Sex education is a no brainer: the evidence says it works

Comprehensive sex education is a no brainer

All state primary and secondary school schools in England should teach children sex and relationship education (SRE), according to a new report by the Commons Education Committee.

The MPs behind the report said: “This situation would not be tolerated in other subjects, and yet the government’s strategy for improving PSHE is weak.”

The inquiry was prompted by Ofsted findings which showed that more than a third of schools were failing to provide appropriate SRE.

The situation in faith schools, free schools and academies is arguably worse: instead of providing comprehensive sex education they can take an approach which teaches abstinence until marriage.

And yet we will probably see at least some ‘push back’ against the MPs’ report from puritanical anti-sex education campaigners today, with right-wing commentators arguing that ‘children must be allowed to be children’ etc. And so it’s important to marshal the evidence, especially because it points overwhelmingly in one direction: sex education works.

  • There is no evidence that young people who receive sex education have sex earlier. This has been confirmed by three separate evidence reviews: Kirby 2007, UNESCO 2009 and NICE 2010. Kirby (2007) examined 48 SRE programmes and found that 40 per cent of these had a big impact in three aspects of behaviour: delaying the initiation of sex; reducing the number of sexual partners; and increasing condom or contraceptive use.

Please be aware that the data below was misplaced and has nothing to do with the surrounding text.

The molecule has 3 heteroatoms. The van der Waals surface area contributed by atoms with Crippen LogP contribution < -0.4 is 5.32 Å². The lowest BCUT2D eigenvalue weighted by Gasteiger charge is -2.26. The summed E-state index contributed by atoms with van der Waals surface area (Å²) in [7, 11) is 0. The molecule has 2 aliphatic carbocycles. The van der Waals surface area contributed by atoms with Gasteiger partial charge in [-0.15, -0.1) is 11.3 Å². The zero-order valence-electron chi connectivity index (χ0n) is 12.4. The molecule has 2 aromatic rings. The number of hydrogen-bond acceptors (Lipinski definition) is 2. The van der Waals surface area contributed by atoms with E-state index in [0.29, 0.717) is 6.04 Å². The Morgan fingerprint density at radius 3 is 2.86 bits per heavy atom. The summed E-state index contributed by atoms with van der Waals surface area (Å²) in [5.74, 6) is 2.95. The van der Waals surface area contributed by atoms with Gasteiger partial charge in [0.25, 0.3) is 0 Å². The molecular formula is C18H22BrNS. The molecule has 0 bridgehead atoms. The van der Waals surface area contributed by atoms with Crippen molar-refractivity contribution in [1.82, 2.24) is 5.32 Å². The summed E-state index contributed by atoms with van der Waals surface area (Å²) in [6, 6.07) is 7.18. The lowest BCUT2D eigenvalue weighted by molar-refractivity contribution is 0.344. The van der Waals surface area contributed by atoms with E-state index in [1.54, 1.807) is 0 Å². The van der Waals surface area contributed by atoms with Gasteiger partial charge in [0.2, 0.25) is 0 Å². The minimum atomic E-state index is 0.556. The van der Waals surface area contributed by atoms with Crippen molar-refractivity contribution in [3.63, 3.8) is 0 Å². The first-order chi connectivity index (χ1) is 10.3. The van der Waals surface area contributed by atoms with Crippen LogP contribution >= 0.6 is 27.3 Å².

• Young people who have received good quality SRE are more likely to use condoms and contraception if they do have sex (Kirby 2007).
  • The US state of California requires medically accurate, comprehensive sex education be taught in public. Abstinence-only education is outlawed. The teenage pregnancy rate has decreased by 60 per cent in the last 20 years.
  • A 2007 US study found that Teenage girls who received sex education had a 59 per cent reduced risk of having sexual intercourse before age 15 compared with those who did not receive sex education before their first intercourse. For teenage boys, sex education before first intercourse reduced the risk of having intercourse before age 15 by 71 per cent compared with those boys who did not get sex education before their first intercourse.
  • Abstinence sex education doesn’t work. 11 US states have evaluated their abstinence-only-until-marriage programmes and none has been shown to reduce teen sexual activity.

Put simply, sex and relationship education is absolutely vital in ensuring that young people grow up with a healthy attitude toward sex. No sex education, or abstinence-based alternatives, is simply unrealistic.

For the health of Britain’s children, one hopes that ‘traditionalists’ remove their ideological blinkers and recognise what is staring them in the face: comprehensive sex education is a no brainer.

James Bloodworth is the editor of Left Foot Forward. Follow him on Twitter

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